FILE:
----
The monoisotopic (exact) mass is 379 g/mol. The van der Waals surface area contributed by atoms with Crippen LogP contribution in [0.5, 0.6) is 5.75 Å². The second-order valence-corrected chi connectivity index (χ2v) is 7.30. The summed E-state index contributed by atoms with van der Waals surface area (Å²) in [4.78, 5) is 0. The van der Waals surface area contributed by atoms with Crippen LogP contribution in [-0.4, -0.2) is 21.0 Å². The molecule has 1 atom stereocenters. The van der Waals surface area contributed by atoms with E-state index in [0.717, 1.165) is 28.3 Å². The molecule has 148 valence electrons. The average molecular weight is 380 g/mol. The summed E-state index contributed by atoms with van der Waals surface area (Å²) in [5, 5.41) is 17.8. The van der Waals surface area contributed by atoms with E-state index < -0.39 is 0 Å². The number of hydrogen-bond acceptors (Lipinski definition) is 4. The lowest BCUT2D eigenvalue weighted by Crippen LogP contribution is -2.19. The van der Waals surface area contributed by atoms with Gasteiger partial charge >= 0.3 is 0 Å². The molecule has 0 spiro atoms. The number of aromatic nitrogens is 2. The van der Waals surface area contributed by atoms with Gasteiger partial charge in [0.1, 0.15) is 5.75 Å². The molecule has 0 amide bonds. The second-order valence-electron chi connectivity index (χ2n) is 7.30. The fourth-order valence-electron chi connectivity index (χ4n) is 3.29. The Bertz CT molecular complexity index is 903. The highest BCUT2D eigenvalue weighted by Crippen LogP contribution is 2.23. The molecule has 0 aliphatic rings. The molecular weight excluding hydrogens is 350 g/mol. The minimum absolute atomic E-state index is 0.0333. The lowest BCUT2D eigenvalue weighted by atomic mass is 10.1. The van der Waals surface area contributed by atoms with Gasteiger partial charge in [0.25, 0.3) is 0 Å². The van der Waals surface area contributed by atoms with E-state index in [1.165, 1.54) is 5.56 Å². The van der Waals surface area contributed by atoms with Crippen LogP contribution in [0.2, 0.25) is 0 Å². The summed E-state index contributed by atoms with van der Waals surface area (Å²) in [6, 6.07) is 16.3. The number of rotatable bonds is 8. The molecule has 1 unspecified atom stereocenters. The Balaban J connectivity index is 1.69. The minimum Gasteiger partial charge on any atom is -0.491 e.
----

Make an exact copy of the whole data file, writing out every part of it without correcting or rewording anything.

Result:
The monoisotopic (exact) mass is 379 g/mol. The van der Waals surface area contributed by atoms with Crippen LogP contribution in [0.5, 0.6) is 5.75 Å². The second-order valence-corrected chi connectivity index (χ2v) is 7.30. The summed E-state index contributed by atoms with van der Waals surface area (Å²) in [4.78, 5) is 0. The van der Waals surface area contributed by atoms with Crippen LogP contribution in [-0.4, -0.2) is 21.0 Å². The molecule has 1 atom stereocenters. The van der Waals surface area contributed by atoms with E-state index in [0.717, 1.165) is 28.3 Å². The molecule has 148 valence electrons. The average molecular weight is 380 g/mol. The summed E-state index contributed by atoms with van der Waals surface area (Å²) in [5, 5.41) is 17.8. The van der Waals surface area contributed by atoms with E-state index < -0.39 is 0 Å². The number of hydrogen-bond acceptors (Lipinski definition) is 4. The lowest BCUT2D eigenvalue weighted by Crippen LogP contribution is -2.19. The van der Waals surface area contributed by atoms with Gasteiger partial charge >= 0.3 is 0 Å². The molecule has 0 spiro atoms. The number of aromatic nitrogens is 2. The van der Waals surface area contributed by atoms with Gasteiger partial charge in [0.1, 0.15) is 5.75 Å². The molecule has 0 amide bonds. The second-order valence-electron chi connectivity index (χ2n) is 7.30. The fourth-order valence-electron chi connectivity index (χ4n) is 3.29. The Bertz CT molecular complexity index is 903. The highest BCUT2D eigenvalue weighted by Crippen LogP contribution is 2.23. The molecule has 0 aliphatic rings. The molecular weight excluding hydrogens is 350 g/mol. The minimum absolute atomic E-state index is 0.0333. The lowest BCUT2D eigenvalue weighted by atomic mass is 10.1. The van der Waals surface area contributed by atoms with Gasteiger partial charge in [0.25, 0.3) is 0 Å². The van der Waals surface area contributed by atoms with E-state index in [1.165, 1.54) is 5.56 Å². The van der Waals surface area contributed by atoms with Crippen LogP contribution in [0.2, 0.25) is 0 Å². The summed E-state index contributed by atoms with van der Waals surface area (Å²) in [6, 6.07) is 16.3. The number of rotatable bonds is 8. The molecule has 1 unspecified atom stereocenters. The Balaban J connectivity index is 1.69. The minimum Gasteiger partial charge on any atom is -0.491 e.